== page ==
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Report on Merapi (Indonesia) — 26 July-1 August 2006

Smithsonian / US Geological Survey Weekly Volcanic Activity Report, 26 July-1 August 2006
Managing Editor: Sally Kuhn Sennert

Please cite this report as:

Global Volcanism Program, 2006. Report on Merapi (Indonesia). In: Sennert, S K (ed.), Weekly Volcanic Activity Report, 26 July-1 August 2006. Smithsonian Institution and US Geological Survey.

Volcano Profile |  Weekly Report (26 July-1 August 2006)


Merapi

Indonesia

7.54°S, 110.446°E; summit elev. 2910 m

All times are local (unless otherwise noted)


Incandescent rock avalanches from Merapi were observed almost daily during 26 July-1 August, advancing at a maximum distance of 2 km SE toward the Gendol River. On 29 July, gas plumes reached maximum heights of 430 m above the summit (11,000 ft a.s.l.). Pyroclastic flows were not observed during the reporting period. The Alert Level remained at 3 (on a scale of 1-4).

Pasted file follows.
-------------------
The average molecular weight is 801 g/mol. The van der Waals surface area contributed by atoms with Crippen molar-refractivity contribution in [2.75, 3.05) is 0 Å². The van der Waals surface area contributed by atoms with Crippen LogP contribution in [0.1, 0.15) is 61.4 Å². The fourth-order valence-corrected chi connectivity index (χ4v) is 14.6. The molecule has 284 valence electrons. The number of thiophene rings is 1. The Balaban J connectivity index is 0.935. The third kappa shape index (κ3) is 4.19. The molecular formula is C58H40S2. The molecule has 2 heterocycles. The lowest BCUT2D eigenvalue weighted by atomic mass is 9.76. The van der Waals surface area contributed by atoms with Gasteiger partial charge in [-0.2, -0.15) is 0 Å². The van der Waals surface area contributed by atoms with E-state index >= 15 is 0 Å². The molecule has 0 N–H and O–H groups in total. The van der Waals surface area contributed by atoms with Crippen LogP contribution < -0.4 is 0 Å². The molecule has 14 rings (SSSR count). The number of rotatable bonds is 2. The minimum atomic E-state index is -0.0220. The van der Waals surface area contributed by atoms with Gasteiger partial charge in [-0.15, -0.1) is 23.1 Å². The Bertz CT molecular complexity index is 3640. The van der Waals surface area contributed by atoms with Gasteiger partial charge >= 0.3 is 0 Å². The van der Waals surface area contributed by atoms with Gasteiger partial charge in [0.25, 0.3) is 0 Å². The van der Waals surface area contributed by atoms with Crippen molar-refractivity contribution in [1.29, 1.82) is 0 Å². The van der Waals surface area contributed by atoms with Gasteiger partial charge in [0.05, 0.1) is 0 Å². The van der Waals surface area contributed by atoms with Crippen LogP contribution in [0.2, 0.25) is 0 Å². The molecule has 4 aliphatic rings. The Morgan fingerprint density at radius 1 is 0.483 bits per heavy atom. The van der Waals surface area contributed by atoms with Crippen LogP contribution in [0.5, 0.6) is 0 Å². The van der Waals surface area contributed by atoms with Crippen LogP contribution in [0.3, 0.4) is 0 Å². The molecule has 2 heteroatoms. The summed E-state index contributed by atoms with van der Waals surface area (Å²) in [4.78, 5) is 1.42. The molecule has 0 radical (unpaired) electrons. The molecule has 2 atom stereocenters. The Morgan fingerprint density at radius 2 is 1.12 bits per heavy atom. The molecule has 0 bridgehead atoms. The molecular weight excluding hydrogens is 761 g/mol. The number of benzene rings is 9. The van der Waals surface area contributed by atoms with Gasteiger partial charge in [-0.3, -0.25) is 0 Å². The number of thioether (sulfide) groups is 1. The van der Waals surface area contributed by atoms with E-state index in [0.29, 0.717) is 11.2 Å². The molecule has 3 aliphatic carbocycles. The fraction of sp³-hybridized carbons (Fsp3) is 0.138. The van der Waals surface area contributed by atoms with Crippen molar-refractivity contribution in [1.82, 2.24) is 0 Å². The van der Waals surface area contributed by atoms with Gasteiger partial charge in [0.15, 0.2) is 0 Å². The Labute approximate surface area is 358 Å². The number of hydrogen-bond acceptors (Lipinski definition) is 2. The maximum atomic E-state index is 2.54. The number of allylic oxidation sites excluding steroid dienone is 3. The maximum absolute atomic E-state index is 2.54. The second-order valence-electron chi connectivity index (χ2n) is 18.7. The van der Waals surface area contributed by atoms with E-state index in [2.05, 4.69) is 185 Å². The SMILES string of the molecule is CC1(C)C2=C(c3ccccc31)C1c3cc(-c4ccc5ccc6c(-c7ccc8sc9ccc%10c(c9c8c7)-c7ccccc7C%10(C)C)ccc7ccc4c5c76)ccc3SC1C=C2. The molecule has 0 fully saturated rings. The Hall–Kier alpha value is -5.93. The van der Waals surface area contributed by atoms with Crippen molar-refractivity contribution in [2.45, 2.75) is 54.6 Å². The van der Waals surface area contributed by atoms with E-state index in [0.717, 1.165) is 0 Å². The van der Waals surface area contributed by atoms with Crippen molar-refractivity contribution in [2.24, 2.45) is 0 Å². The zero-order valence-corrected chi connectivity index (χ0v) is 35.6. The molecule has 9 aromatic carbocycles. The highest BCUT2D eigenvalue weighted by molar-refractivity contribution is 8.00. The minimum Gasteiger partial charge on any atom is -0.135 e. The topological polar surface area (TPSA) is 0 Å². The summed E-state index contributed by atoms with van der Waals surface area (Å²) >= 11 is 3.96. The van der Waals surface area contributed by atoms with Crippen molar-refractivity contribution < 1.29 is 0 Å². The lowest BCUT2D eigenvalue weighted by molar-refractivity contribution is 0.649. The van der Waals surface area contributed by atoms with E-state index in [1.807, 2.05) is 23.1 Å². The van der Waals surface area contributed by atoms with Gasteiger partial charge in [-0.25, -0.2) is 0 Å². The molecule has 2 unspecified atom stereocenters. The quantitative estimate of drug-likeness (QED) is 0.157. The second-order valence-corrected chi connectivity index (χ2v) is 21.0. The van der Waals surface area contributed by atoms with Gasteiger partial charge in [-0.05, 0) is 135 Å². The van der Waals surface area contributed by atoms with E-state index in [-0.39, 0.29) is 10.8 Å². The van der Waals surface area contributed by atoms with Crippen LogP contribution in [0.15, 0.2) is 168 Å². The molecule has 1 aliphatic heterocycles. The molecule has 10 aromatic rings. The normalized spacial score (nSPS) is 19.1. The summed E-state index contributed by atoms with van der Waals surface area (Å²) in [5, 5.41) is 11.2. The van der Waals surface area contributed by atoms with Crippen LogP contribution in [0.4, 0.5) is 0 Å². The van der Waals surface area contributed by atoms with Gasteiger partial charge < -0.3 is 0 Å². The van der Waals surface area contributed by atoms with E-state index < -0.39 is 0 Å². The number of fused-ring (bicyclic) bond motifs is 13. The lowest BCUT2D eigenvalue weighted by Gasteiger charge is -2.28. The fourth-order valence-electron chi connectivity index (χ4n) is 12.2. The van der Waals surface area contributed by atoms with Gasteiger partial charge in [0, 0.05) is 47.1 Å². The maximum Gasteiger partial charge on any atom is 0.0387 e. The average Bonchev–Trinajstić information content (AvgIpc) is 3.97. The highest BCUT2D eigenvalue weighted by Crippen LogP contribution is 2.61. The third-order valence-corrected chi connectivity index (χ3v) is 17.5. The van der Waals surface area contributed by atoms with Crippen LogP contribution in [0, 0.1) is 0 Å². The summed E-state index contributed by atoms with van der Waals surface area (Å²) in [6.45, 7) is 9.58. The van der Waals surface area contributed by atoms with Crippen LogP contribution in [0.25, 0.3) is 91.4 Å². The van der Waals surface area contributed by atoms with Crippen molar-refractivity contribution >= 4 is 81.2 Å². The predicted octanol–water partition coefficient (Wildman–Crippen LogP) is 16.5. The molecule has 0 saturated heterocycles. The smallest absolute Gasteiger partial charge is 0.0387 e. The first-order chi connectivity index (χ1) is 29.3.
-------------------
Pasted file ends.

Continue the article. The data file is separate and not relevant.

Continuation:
Geologic Background. Merapi, one of Indonesia's most active volcanoes, lies in one of the world's most densely populated areas and dominates the landscape immediately north of the major city of Yogyakarta. It is the youngest and southernmost of a volcanic chain extending NNW to Ungaran volcano. Growth of Old Merapi during the Pleistocene ended with major edifice collapse perhaps about 2000 years ago, leaving a large arcuate scarp cutting the eroded older Batulawang volcano. Subsequently growth of the steep-sided Young Merapi edifice, its upper part unvegetated due to frequent eruptive activity, began SW of the earlier collapse scarp. Pyroclastic flows and lahars accompanying growth and collapse of the steep-sided active summit lava dome have devastated cultivated lands on the western-to-southern flanks and caused many fatalities during historical time.

Source: Pusat Vulkanologi dan Mitigasi Bencana Geologi (PVMBG, also known as CVGHM)